NAHUALA, Guatemala – NAHUALA, Guatemala (AP) — When news came over the radio that a landslide had buried two pickup trucks and a bus along a major highway, Suagustino Pascual Tuy and others rushed to the rescue, picks and shovels in hand.
Digging through the mud, they managed to extract several people alive, including Pascual Tuy's nephew. Suddenly the mountain above began crackling and a second cascade of rock and earth swept over the gathered crowd, turning many would-be rescuers into victims themselves.
Torrential rains from a tropical depression saturated the ground in parts of Guatemala and unleashed more than a dozen landslides over the weekend, killing at least 38 people and leaving many more unaccounted for.
Firefighters confirmed at least 20 dead in the village of Nahuala, where the twin slides hit a section of the Inter-American highway. About 50 more were believed buried under tons of rubble, regional fire department Maj. Otto Mazariegos said.
"Under the earth there is a bus that carried we don't know how many people, and there are those who tried to help the victims of the first slide," Mazariegos said.
Continuing bad weather forced authorities to suspend rescue efforts Sunday afternoon for fear of a third deadly landslide.
"We will return when the rain ceases," Civil Protection spokesman David de Leon said. "It is difficult and dangerous to continue with the search."
Pascual Tuy, a Nahuala police officer, said he shouted a warning as the mountain began to crumble the second time, but moments later the slide buried a number of rescuers. He ran for his life and the mud only caught his legs.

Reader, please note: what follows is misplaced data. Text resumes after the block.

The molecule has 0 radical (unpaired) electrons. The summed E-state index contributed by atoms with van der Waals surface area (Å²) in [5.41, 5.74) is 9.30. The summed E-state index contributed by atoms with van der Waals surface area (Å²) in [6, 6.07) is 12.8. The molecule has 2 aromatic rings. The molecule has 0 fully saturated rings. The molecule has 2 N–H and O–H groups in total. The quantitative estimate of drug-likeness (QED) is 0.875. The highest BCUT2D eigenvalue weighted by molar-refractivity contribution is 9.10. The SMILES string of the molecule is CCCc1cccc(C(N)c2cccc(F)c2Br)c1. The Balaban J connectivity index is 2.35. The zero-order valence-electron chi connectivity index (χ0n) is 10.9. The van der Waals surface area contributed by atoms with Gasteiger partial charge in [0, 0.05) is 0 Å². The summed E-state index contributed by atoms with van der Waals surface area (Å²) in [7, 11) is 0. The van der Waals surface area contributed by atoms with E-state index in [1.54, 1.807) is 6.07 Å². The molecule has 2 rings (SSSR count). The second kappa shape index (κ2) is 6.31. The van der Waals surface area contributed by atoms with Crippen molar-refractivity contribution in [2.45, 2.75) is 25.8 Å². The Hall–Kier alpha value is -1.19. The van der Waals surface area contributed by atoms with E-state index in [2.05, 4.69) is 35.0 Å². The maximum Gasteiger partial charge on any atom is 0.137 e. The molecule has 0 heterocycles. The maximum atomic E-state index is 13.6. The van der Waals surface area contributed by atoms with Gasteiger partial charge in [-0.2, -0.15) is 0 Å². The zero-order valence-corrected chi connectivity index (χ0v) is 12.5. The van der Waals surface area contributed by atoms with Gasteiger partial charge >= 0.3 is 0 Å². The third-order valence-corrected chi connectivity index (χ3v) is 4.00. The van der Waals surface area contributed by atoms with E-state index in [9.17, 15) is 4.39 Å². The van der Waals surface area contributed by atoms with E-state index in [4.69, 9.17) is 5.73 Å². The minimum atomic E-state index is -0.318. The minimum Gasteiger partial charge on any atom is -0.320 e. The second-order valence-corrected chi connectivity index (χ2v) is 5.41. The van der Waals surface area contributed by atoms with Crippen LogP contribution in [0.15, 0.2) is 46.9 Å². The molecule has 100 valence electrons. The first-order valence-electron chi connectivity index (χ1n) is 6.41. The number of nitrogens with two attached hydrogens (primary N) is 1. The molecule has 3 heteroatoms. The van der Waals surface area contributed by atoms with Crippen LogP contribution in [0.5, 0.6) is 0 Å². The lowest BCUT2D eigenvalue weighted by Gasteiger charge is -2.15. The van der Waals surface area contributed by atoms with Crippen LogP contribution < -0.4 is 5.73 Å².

"The mountain was making noise like an earthquake, but people wouldn't leave," Pascual Tuy said. "They were being stubborn and didn't get out."
His nephew was in critical condition.
Down the same road, closer to Guatemala City, another slide partially buried another bus and killed at least 12 people. Four children and two adults died in slides elsewhere.
Pascual Tuy said there had been several landslides along the Inter-American highway in the last year, and authorities knew of the danger.
"Last year there was a landslide there, 15 days ago there was a landslide," he said. "But now a big one came."
President Alvaro Colom visited the area and said Monday would be declared a national day of mourning. He also ordered officials to close the road.
"There are several hillsides that are loose and could fall. So we ask the population to not go out, to avoid moving along the highways," Colom said.
All told, there were 15 landslides at different spots along the Inter-American highway in a 48-hour period, Communications Minister Guillermo Castillo said.
Heavy rains from a tropical depression have pelted Guatemala for days, severing highways and prompting officials to evacuate thousands of people.
Associated Press Writer Olga R. Rodriguez in Mexico City contributed to this report.